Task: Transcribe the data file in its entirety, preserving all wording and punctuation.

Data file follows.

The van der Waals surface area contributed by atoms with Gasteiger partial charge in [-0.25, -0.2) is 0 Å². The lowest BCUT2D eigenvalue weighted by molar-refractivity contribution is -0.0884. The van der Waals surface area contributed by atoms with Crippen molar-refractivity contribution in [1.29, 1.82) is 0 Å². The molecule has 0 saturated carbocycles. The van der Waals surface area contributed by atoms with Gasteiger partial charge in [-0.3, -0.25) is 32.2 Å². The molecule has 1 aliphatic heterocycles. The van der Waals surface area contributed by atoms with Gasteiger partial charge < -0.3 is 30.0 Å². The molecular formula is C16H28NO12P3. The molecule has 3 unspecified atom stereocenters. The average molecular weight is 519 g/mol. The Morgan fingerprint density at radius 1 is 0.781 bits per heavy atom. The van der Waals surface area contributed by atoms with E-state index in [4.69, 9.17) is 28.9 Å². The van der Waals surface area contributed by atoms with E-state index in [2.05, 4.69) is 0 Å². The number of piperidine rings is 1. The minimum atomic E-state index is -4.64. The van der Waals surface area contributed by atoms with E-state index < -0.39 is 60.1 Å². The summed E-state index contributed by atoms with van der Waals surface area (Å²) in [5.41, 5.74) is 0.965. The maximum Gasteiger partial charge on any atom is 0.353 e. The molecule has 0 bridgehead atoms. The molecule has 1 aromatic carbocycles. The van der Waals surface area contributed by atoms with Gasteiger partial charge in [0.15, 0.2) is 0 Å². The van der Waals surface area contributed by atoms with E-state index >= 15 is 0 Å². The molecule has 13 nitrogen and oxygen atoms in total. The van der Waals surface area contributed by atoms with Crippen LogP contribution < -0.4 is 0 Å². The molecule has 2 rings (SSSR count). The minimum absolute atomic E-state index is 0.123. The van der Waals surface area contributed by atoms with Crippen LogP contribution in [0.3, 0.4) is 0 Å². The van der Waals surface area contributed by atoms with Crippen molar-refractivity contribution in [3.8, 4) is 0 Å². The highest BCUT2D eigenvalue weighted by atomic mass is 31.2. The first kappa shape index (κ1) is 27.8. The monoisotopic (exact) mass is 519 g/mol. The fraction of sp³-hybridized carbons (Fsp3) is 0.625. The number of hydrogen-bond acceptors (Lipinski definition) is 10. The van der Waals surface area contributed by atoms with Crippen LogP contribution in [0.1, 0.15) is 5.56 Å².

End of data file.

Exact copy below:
The van der Waals surface area contributed by atoms with Gasteiger partial charge in [-0.25, -0.2) is 0 Å². The lowest BCUT2D eigenvalue weighted by molar-refractivity contribution is -0.0884. The van der Waals surface area contributed by atoms with Crippen molar-refractivity contribution in [1.29, 1.82) is 0 Å². The molecule has 0 saturated carbocycles. The van der Waals surface area contributed by atoms with Gasteiger partial charge in [-0.3, -0.25) is 32.2 Å². The molecule has 1 aliphatic heterocycles. The van der Waals surface area contributed by atoms with Gasteiger partial charge < -0.3 is 30.0 Å². The molecular formula is C16H28NO12P3. The molecule has 3 unspecified atom stereocenters. The average molecular weight is 519 g/mol. The Morgan fingerprint density at radius 1 is 0.781 bits per heavy atom. The van der Waals surface area contributed by atoms with E-state index in [4.69, 9.17) is 28.9 Å². The van der Waals surface area contributed by atoms with E-state index in [2.05, 4.69) is 0 Å². The number of piperidine rings is 1. The minimum atomic E-state index is -4.64. The van der Waals surface area contributed by atoms with E-state index < -0.39 is 60.1 Å². The summed E-state index contributed by atoms with van der Waals surface area (Å²) in [5.41, 5.74) is 0.965. The maximum Gasteiger partial charge on any atom is 0.353 e. The molecule has 0 bridgehead atoms. The molecule has 1 aromatic carbocycles. The van der Waals surface area contributed by atoms with Gasteiger partial charge in [0.15, 0.2) is 0 Å². The van der Waals surface area contributed by atoms with E-state index >= 15 is 0 Å². The molecule has 13 nitrogen and oxygen atoms in total. The van der Waals surface area contributed by atoms with Crippen LogP contribution < -0.4 is 0 Å². The molecule has 2 rings (SSSR count). The minimum absolute atomic E-state index is 0.123. The van der Waals surface area contributed by atoms with Crippen LogP contribution in [0.3, 0.4) is 0 Å². The van der Waals surface area contributed by atoms with Crippen molar-refractivity contribution in [3.8, 4) is 0 Å². The highest BCUT2D eigenvalue weighted by atomic mass is 31.2. The first kappa shape index (κ1) is 27.8. The monoisotopic (exact) mass is 519 g/mol. The fraction of sp³-hybridized carbons (Fsp3) is 0.625. The number of hydrogen-bond acceptors (Lipinski definition) is 10. The van der Waals surface area contributed by atoms with Crippen LogP contribution in [0.1, 0.15) is 5.56 Å².